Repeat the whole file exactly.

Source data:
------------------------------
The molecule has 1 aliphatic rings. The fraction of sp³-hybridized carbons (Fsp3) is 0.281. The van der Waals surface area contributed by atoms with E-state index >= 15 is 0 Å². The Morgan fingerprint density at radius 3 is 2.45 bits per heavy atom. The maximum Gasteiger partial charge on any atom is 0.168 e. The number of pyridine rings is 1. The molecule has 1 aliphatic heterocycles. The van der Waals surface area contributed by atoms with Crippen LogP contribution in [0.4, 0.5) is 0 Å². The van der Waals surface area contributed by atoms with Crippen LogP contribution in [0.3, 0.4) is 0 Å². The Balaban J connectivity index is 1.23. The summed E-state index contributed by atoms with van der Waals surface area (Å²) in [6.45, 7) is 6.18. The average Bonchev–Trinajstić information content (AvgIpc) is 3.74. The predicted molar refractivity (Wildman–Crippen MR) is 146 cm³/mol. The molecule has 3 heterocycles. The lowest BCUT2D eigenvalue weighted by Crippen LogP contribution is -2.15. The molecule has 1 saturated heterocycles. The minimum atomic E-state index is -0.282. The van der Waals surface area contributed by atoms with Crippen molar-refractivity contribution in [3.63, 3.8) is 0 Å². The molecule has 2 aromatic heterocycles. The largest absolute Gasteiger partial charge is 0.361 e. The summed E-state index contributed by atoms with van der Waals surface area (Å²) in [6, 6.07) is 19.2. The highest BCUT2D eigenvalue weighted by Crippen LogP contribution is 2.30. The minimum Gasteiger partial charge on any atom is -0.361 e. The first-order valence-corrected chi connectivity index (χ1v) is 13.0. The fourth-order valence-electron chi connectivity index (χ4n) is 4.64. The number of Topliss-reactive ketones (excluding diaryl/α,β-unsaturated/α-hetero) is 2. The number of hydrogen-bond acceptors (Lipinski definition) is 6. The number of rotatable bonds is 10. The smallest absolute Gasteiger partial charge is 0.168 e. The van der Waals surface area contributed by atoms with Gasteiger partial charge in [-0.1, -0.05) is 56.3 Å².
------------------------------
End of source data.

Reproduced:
The molecule has 1 aliphatic rings. The fraction of sp³-hybridized carbons (Fsp3) is 0.281. The van der Waals surface area contributed by atoms with E-state index >= 15 is 0 Å². The Morgan fingerprint density at radius 3 is 2.45 bits per heavy atom. The maximum Gasteiger partial charge on any atom is 0.168 e. The number of pyridine rings is 1. The molecule has 1 aliphatic heterocycles. The van der Waals surface area contributed by atoms with Crippen LogP contribution in [0.4, 0.5) is 0 Å². The van der Waals surface area contributed by atoms with Crippen LogP contribution in [0.3, 0.4) is 0 Å². The Balaban J connectivity index is 1.23. The summed E-state index contributed by atoms with van der Waals surface area (Å²) in [6.45, 7) is 6.18. The average Bonchev–Trinajstić information content (AvgIpc) is 3.74. The predicted molar refractivity (Wildman–Crippen MR) is 146 cm³/mol. The molecule has 3 heterocycles. The lowest BCUT2D eigenvalue weighted by Crippen LogP contribution is -2.15. The molecule has 1 saturated heterocycles. The minimum atomic E-state index is -0.282. The van der Waals surface area contributed by atoms with Crippen molar-refractivity contribution in [3.63, 3.8) is 0 Å². The molecule has 2 aromatic heterocycles. The largest absolute Gasteiger partial charge is 0.361 e. The summed E-state index contributed by atoms with van der Waals surface area (Å²) in [6, 6.07) is 19.2. The highest BCUT2D eigenvalue weighted by Crippen LogP contribution is 2.30. The minimum Gasteiger partial charge on any atom is -0.361 e. The first-order valence-corrected chi connectivity index (χ1v) is 13.0. The fourth-order valence-electron chi connectivity index (χ4n) is 4.64. The number of Topliss-reactive ketones (excluding diaryl/α,β-unsaturated/α-hetero) is 2. The number of hydrogen-bond acceptors (Lipinski definition) is 6. The number of rotatable bonds is 10. The smallest absolute Gasteiger partial charge is 0.168 e. The van der Waals surface area contributed by atoms with Gasteiger partial charge in [-0.1, -0.05) is 56.3 Å².